Dr. Xiaolei Liu, Instructor
Email: xlliu@ou.edu

2007-2011, PhD., Organic Geochemistry, MARUM, University of Bremen, Germany
2004-2007, MSc., Palaeontology, NIGPAS, Chinese Academy of Sciences, China
1999-2003, B.S., Ecology and Environmental Microbiology, Shandong University, China

Olawale Alo, PhD student

2020-present PhD. Geobiology, School of geosciences, University of Oklahoma
2017-2020 MSc. Marine geosciences, University of Bremen, Germany
2013-2015 MSc. Petroleum Geology and Sedimentology, University of Ibadan, Nigeria
2006-2011 BSc. Geology, Obafemi Awolowo University, Ile-Ife, Nigeria

I received a BSc. in Geology from Obafemi Awolowo University in 2011, my thesis was on the Hydrogeophysical investigation of Chat Formation, Chad Basin. I proceeded to the University of Ibadan where I obtained an MSc degree in Petroleum Geology and Sedimentology. I stayed back at the University of Ibadan for two years, working as a research assistant and software instructor. In 2017, I enrolled in the marine geosciences MS program at the University of Bremen. I did my thesis in Prof. Kai-Uwe Hinrich’s organic geochemistry group under the supervision of Dr. Florence Schubotz. My thesis centered on the characterization of polar hydrocarbons at an asphalt seep (Campeche Knoll, Southern Gulf of Mexico) using class-type separation. In the Fall of 2020, I began my graduate studies at the University of Oklahoma, in the geobiology research Lab.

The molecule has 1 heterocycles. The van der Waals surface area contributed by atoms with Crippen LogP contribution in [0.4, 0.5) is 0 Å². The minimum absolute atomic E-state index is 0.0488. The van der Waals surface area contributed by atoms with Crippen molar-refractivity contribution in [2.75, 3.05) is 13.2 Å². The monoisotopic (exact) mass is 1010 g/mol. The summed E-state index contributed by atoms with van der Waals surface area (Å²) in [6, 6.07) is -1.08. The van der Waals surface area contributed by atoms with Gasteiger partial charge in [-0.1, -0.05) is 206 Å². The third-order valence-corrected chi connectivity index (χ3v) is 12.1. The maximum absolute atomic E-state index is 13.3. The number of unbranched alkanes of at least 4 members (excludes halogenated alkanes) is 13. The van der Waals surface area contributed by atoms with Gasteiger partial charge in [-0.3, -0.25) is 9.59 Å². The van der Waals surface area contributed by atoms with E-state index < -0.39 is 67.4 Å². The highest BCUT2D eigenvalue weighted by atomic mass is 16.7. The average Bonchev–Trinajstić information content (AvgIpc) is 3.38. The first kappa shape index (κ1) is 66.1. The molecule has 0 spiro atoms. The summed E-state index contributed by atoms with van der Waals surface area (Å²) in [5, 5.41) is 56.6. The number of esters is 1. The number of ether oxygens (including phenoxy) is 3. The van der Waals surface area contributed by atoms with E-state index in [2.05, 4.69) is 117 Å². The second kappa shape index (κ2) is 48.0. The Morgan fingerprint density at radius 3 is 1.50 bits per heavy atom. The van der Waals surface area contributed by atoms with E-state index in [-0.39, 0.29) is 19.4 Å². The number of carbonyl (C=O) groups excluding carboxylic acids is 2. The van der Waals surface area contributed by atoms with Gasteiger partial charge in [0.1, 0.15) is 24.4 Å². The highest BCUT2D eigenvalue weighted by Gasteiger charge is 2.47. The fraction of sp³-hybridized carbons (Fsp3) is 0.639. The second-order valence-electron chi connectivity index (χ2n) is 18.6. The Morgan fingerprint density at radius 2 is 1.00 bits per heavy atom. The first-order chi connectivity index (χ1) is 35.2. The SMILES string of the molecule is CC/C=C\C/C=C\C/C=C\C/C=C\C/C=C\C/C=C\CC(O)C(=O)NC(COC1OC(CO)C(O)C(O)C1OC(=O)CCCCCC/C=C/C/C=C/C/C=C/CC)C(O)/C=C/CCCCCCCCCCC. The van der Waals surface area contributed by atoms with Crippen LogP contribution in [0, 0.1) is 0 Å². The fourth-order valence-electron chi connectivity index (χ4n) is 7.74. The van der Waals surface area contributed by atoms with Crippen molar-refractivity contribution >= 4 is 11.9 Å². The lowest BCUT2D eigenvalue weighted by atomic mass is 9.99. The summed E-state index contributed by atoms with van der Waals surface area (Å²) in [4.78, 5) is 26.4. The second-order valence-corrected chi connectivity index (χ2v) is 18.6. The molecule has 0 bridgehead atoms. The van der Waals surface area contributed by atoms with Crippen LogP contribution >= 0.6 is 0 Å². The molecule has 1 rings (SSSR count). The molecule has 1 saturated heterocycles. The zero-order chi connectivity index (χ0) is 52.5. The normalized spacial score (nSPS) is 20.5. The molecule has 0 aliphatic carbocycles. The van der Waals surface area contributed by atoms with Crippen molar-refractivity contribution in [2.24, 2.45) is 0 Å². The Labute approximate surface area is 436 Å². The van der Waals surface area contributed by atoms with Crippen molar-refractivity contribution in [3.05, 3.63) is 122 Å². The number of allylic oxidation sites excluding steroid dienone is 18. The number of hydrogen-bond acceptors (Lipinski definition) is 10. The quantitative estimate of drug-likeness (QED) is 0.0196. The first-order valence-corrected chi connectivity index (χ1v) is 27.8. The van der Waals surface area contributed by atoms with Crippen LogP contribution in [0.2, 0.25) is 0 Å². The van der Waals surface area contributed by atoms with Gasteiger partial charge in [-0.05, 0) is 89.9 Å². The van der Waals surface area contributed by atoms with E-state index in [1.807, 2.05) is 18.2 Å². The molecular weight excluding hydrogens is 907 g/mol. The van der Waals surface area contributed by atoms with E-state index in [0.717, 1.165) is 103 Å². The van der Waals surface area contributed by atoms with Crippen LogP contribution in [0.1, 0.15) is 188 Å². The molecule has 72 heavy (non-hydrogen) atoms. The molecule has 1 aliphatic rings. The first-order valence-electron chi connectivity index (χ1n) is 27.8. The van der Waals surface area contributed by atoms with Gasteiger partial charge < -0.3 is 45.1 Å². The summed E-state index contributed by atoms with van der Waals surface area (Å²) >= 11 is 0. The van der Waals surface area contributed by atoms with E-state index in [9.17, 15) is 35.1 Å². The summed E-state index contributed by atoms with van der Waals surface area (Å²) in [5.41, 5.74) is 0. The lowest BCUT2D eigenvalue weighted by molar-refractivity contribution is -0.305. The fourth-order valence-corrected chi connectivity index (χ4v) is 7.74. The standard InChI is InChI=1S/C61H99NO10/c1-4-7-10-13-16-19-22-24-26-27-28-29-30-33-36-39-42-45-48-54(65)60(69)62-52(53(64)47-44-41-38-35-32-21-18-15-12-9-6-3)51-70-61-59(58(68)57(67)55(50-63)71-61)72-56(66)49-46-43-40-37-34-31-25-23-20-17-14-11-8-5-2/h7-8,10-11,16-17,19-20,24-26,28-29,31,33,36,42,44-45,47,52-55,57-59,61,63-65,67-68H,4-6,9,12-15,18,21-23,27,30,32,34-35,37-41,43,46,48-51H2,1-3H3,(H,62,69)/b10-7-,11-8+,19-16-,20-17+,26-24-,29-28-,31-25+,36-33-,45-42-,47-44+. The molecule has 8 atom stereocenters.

The onset of the last interglacial period resulted in rise of the global sea level which led to the reconnection of the Black Sea with the Mediterranean Sea. The changes in salinity and water chemistry due of this reconnection is expected to be accompanied by a dynamic and a continuous evolution in the microbial community. My research therefore focuses on better understanding the response of the microbial community to salinity changes during the transition of the Black Sea from freshwater lake to marine. I use integrated biomarker inventory and trace metal abundance and distribution to characterize the changes.